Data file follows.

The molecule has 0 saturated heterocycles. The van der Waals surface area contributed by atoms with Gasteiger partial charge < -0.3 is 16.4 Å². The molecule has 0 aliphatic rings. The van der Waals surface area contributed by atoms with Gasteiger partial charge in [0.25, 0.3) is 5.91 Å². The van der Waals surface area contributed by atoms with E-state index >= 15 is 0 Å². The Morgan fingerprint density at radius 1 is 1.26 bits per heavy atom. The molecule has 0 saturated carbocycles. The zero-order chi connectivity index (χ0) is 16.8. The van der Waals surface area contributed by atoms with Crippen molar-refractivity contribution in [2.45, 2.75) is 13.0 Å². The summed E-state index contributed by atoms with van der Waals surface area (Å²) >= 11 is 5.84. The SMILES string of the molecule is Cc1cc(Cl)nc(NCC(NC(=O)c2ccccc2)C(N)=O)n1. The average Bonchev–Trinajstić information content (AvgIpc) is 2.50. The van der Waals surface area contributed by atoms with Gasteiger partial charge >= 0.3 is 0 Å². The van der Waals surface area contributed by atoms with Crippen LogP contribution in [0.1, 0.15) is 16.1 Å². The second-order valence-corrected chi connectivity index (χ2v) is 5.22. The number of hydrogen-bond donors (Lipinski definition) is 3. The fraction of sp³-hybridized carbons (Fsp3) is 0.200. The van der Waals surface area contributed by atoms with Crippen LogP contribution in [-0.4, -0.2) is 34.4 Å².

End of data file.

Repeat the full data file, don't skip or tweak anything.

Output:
The molecule has 0 saturated heterocycles. The van der Waals surface area contributed by atoms with Gasteiger partial charge < -0.3 is 16.4 Å². The molecule has 0 aliphatic rings. The van der Waals surface area contributed by atoms with Gasteiger partial charge in [0.25, 0.3) is 5.91 Å². The van der Waals surface area contributed by atoms with E-state index >= 15 is 0 Å². The Morgan fingerprint density at radius 1 is 1.26 bits per heavy atom. The molecule has 0 saturated carbocycles. The zero-order chi connectivity index (χ0) is 16.8. The van der Waals surface area contributed by atoms with Crippen molar-refractivity contribution in [2.45, 2.75) is 13.0 Å². The summed E-state index contributed by atoms with van der Waals surface area (Å²) >= 11 is 5.84. The SMILES string of the molecule is Cc1cc(Cl)nc(NCC(NC(=O)c2ccccc2)C(N)=O)n1. The average Bonchev–Trinajstić information content (AvgIpc) is 2.50. The van der Waals surface area contributed by atoms with Gasteiger partial charge >= 0.3 is 0 Å². The van der Waals surface area contributed by atoms with Crippen LogP contribution in [0.1, 0.15) is 16.1 Å². The second-order valence-corrected chi connectivity index (χ2v) is 5.22. The number of hydrogen-bond donors (Lipinski definition) is 3. The fraction of sp³-hybridized carbons (Fsp3) is 0.200. The van der Waals surface area contributed by atoms with Crippen LogP contribution in [-0.4, -0.2) is 34.4 Å².